Preserving your bounty that you’ve worked so hard for is part of the challenge of growing your own food. We were blessed with three mature pear trees on our property so in years that we have plentiful fruits, we become consumed with preserving as much as we can while they are producing. We don’t always have plentiful years as late spring frosts, which are common to our area, periodically get the budding pear flowers. This year has been very mild and extra rainy, so our pear, apple and grape harvest has been very good. Excess fruit can be preserved as Jelly, Jam, Fruit Butters, Wine, Cider, Vinegar and also preserved by Dehydration. Dehydrated fruit stores well, makes excellent snacks, and can also be reconstituted by simmering in a little water and then made into bread, cakes, pies, etc.
Dehydrating is easy and can be done on a screen frame outside in the sun, or in an electric dehydrator. Of all the fruit, pears are our favorite for this because of their flavor. Many, many, many years ago I remember “helping” my Grandfather lay out sliced apples on an old drying frame that he had built and assembled between the garden and his workshop. In hindsight, I wonder why he didn’t put it closer to the house and how he kept animals from raiding it. I had thought I had a picture of it, but only find the one below that would have been taken several months after the apples were harvested and dried. The screen sat on the grassy area. Good memories.
Anyway, for almost a decade we’ve talked about making a screen frame for our place here that we could put on the ground level part of our metal roof because of the drying heat generated up there by the sun, but like so many other things, we just haven’t gotten around to it. For now we use an electric dehydrator and my Grandfather, who has long since left us, is either disapproving entirely or thinks it’s a brilliant improvement… it could go either way. Our dehydrator is a mid-level priced one but does a good job. It’s a Nesco “American Harvest” like this one: Nesco/American Harvest FD-80 Square-Shaped Dehydrator. There are cheaper ones, and more expensive ones. Both seem to have equally good reviews. Really, the only other gadget needed is a mandolin slicer. The first few years, I sliced by hand but a $10 Walmart mandolin slicer was worth the investment a hundred times over. Turns out there are a ton of much nicer ones for not much more than I paid. If I could do it again, I would probably go with one that has other attachments like this: Mandoline Slicer Spiralizer Vegetable Slicer – Veggie Slicer Mandoline Food Slicer with Julienne Grater – V Slicer Mandoline Cutter – Vegetable Cutter Zoodle Maker – Vegetable Spiralizer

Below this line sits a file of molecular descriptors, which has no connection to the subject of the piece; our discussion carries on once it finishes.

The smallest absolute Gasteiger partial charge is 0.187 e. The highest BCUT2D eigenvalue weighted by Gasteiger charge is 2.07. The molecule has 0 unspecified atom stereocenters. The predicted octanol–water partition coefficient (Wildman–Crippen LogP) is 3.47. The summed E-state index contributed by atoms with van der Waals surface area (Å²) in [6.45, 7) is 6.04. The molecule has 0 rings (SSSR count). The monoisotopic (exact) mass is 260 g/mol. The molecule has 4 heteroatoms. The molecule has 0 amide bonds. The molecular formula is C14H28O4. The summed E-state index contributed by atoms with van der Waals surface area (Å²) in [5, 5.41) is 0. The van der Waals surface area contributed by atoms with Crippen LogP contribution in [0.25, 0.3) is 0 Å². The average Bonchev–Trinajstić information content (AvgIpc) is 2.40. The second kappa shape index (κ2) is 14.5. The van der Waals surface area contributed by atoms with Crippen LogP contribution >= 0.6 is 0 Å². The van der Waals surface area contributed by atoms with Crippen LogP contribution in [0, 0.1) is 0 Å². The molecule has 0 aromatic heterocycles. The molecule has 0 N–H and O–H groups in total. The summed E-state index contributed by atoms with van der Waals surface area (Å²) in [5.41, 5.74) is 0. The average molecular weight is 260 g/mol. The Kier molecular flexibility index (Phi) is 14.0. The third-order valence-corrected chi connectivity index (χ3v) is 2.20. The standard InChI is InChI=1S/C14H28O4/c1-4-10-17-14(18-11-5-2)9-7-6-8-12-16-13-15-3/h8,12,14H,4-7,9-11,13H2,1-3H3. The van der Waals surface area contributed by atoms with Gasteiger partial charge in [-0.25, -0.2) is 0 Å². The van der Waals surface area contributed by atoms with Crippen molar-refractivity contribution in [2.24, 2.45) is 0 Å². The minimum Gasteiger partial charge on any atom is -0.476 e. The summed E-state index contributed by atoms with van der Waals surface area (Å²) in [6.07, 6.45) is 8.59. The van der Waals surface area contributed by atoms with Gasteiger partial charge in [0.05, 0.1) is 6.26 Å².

The process is super easy:
- Peel the pears.
- Slice them on the mandolin to a thickness of any where from 1/8 inch to 1/4 inch. I slice mine whole and then trim out the seed portion like shown below. This one looked like he was sad. 🙁
3. Arrange slices on the dehydrator trays and set the temperature for about 135 degrees.
4. We like ours to dehydrate for a longer period of time than is usually recommended. If you are working with a sweet fruit, choosing a lower temperature for a longer period of time seems to really bring out the sweetness. For our pears I dehydrate for anywhere from 14 hours to 16 hours at 135 degrees. It sounds like a lot and even too much maybe, but you’ve got to trust me on this one. 🙂
That’s all there is too it. No preservatives, no sugar or ascorbic acid wash. Just fruit. Remove the dehydrator lid, let the fruit cool and store in lidded mason jars or ziploc bags. Out of direct heat and sunlight, it will keep for a long, long time.
If you’re looking for a good book with simple, preservative free techniques, check out Michelle Keough’s book, Dehydrating at Home: Getting the Best from Your Dehydrator, from Fruit Leather to Meat Jerkies. It’s reasonably priced and includes everything from fruit to veggies to meat.